Here at Boom Box Post we have an extensive intern curriculum where our interns have to complete several different projects as part of their program. The projects include everything from sound editing basics, to pre-dubbing and from-scratch design work. In the project I teach, we come across many real-world sound editing scenarios, including a small clip in slow motion. Slo-Mo is a storytelling tool that sound editors come across quite often, and it is where I get the most questions regarding, “How do I cut this?”
Because slow motion is more conceptual than it is technical, there is no right way to approach it. However, there are some basics that you are going to want to cover, and I thought this would be a great opportunity to illustrate various sound concepts while editing scenes in slow motion. Every scene and scenario has it’s own set of challenges, but these tips are a great place to start.
Some things never stop being funny, no matter how much time has passed. This is also true for sound effects. Some classic sound effects and jokes we use have been around for more than half a century! Kate gave an excellent run down of animation sound's origin in her THE HISTORY OF ANIMATION SOUND post, and many sounds devised by Carl Stalling, Treg Brown and Jimmy MacDonald(and the derivatives of their sounds) are still being used by sound editors today! This week, I asked a few of our editors to tell me about their favorite cartoon sound effects.
The Boom Box Post crew returned to San Diego this year for Comic-Con 2017!
Here at Boom Box Post we do a lot of wild sound effects recording. In the last year we’ve recorded props as varied as children’s ball pits, seed pods from trees, laser swords, metal impacts, metal screeches with dry ice, christmas lights, human and non-human screams, zombie moans, body drags, two different Ford Mustangs and of course: farts. We’ve used a wide variety of different equipment to accomplish these recording goals. For our most recent vehicle recording(blog post coming soon) we rented a few additional microphones and took advantage of the new gear to set up a brief microphone shootout. The microphones we compared were the Sennheiser MKH 8050, a compact super-cardiod condenser, the Sennheiser MKH 8060, a short shotgun based on the same capsule as the 8050 and the Neumann KMR 82i, a highly directional short shotgun. All three are popular choices for sound effects and film production recording. We wanted to test the timbre and character of each microphone as well as how they interacted with the acoustics in our edit bays. To test the mics we recorded a variety of sample material similar to the type of recordings we make.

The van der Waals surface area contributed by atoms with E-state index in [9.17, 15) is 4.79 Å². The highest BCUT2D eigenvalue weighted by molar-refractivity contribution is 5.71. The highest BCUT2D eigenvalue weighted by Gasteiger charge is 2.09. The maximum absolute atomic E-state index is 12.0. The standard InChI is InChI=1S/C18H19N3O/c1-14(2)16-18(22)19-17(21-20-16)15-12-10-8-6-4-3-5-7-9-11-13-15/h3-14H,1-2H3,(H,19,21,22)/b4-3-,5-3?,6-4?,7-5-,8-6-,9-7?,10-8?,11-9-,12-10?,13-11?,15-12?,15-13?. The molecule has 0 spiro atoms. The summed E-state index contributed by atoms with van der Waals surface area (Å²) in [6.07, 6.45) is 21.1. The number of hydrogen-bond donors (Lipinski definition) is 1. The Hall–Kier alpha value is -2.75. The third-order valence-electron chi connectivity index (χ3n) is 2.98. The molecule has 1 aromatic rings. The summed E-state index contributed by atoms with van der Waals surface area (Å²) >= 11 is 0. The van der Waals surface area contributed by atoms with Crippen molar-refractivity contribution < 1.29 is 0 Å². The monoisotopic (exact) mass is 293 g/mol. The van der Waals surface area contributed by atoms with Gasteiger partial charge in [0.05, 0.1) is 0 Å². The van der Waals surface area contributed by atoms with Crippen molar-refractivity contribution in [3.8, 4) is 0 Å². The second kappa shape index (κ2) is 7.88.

At Boom Box Post, we specialize in sound for animation. Although sonic sensibilities are moving toward a more realistic take, we still do a fair amount of work that harkens back to the classic cartoon sonic styles of shows like Tom and Jerry or Looney Tunes. Frequently, this style is one of the most difficult skills to teach new editors. It requires a good working knowledge of keywords to search in the library--since almost all cartoon sound effects are named with onomatopoeic names rather than real words like “boing”, “bork”, and “bewip”--an impeccable sense of timing, and a slight taste for the absurd.
I used to think that you were either funny or not. Either you inherently understood how to cut a sonic joke, or you just couldn’t do it. Period. But, recently, I began deconstructing my own process of sonic joke-telling, and teaching my formula to a few of our editors. I was absolutely floored by the results. It turns out, you can learn to be funny! It’s just a matter of understanding how to properly construct a joke.
We were so excited to give a talk at this year's Creative Talent Network Animation Expo in Burbank. The talk started with a brief history of sound for animation (a lot of which you can find expertly boiled down here) followed by an overview of the post sound process from beginning to end. We finished up with some video demos of the different layers of sound in our work as well as some of the fun instruments and props we have recorded over the years.
We hoped the panel would prove interesting to content creators looking for information on how to approach the sound process for their own work. To our pleasant surprise (this was our first time doing this after all) the turnout was incredible! The room was filled to capacity and we were bombarded with fantastic questions from a very energetic crowd.
In the 1920’s and 1930’s, recording equipment was extremely large and heavy, rendering it impossible to take outside of the studio. Unable to record sound effects in the real world, the studios were forced to invent new approaches to creating sound for their animated content. Thus, two different approaches to sound effects were quickly developed.
Jeff and I recently had the pleasure of working on a fantastic animated project that featured an incredibly vibrant city park filled with pets. There were dogs, horses, cats, sheep--you name it. When Jeff met with the creator, she expressed that she loved the idea of having human vocalizations covering the main pets on screen. Jeff and I completely agreed since it really spoke to the hand-made, warm, and contemporary feeling of the animation.
In fact, we loved the idea so much that we decided to create our own custom sound effects for all of the animals using just our own voices and a microphone. Thus began what I now like to think of as The Day Our Neighbors Realized We Were Completely Crazy.